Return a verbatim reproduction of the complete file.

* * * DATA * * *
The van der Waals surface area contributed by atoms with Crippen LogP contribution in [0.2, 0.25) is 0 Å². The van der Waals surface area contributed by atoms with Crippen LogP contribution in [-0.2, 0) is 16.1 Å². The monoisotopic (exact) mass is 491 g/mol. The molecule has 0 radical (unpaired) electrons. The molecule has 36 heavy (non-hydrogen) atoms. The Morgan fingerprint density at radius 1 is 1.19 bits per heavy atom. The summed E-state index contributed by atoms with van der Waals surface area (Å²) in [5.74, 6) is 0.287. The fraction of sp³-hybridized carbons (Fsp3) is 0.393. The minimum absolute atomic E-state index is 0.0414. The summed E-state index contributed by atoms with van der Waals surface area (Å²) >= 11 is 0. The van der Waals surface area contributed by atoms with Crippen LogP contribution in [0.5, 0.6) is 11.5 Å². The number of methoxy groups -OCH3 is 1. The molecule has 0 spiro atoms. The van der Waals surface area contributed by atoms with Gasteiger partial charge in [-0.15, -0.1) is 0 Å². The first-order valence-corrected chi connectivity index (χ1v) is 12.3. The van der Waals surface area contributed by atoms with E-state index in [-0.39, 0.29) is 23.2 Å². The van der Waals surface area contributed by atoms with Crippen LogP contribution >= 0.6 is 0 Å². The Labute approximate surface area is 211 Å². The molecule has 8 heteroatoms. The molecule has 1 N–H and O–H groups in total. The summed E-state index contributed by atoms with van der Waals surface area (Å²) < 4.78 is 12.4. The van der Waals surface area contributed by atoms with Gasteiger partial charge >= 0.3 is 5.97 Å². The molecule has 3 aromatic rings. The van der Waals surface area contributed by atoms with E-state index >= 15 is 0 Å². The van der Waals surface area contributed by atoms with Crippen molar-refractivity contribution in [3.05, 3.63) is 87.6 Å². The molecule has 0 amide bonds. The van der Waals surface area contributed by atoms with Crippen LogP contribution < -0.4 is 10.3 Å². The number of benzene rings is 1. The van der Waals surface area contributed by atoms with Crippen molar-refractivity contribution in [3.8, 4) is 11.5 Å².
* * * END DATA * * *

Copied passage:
The van der Waals surface area contributed by atoms with Crippen LogP contribution in [0.2, 0.25) is 0 Å². The van der Waals surface area contributed by atoms with Crippen LogP contribution in [-0.2, 0) is 16.1 Å². The monoisotopic (exact) mass is 491 g/mol. The molecule has 0 radical (unpaired) electrons. The molecule has 36 heavy (non-hydrogen) atoms. The Morgan fingerprint density at radius 1 is 1.19 bits per heavy atom. The summed E-state index contributed by atoms with van der Waals surface area (Å²) in [5.74, 6) is 0.287. The fraction of sp³-hybridized carbons (Fsp3) is 0.393. The minimum absolute atomic E-state index is 0.0414. The summed E-state index contributed by atoms with van der Waals surface area (Å²) >= 11 is 0. The van der Waals surface area contributed by atoms with Crippen LogP contribution in [0.5, 0.6) is 11.5 Å². The number of methoxy groups -OCH3 is 1. The molecule has 0 spiro atoms. The van der Waals surface area contributed by atoms with Gasteiger partial charge in [-0.15, -0.1) is 0 Å². The first-order valence-corrected chi connectivity index (χ1v) is 12.3. The van der Waals surface area contributed by atoms with E-state index in [-0.39, 0.29) is 23.2 Å². The van der Waals surface area contributed by atoms with Crippen LogP contribution >= 0.6 is 0 Å². The Labute approximate surface area is 211 Å². The molecule has 8 heteroatoms. The molecule has 1 N–H and O–H groups in total. The summed E-state index contributed by atoms with van der Waals surface area (Å²) < 4.78 is 12.4. The van der Waals surface area contributed by atoms with Gasteiger partial charge >= 0.3 is 5.97 Å². The molecule has 3 aromatic rings. The van der Waals surface area contributed by atoms with E-state index >= 15 is 0 Å². The van der Waals surface area contributed by atoms with Crippen molar-refractivity contribution in [3.05, 3.63) is 87.6 Å². The molecule has 0 amide bonds. The van der Waals surface area contributed by atoms with Crippen LogP contribution < -0.4 is 10.3 Å². The number of benzene rings is 1. The van der Waals surface area contributed by atoms with Crippen molar-refractivity contribution in [3.8, 4) is 11.5 Å².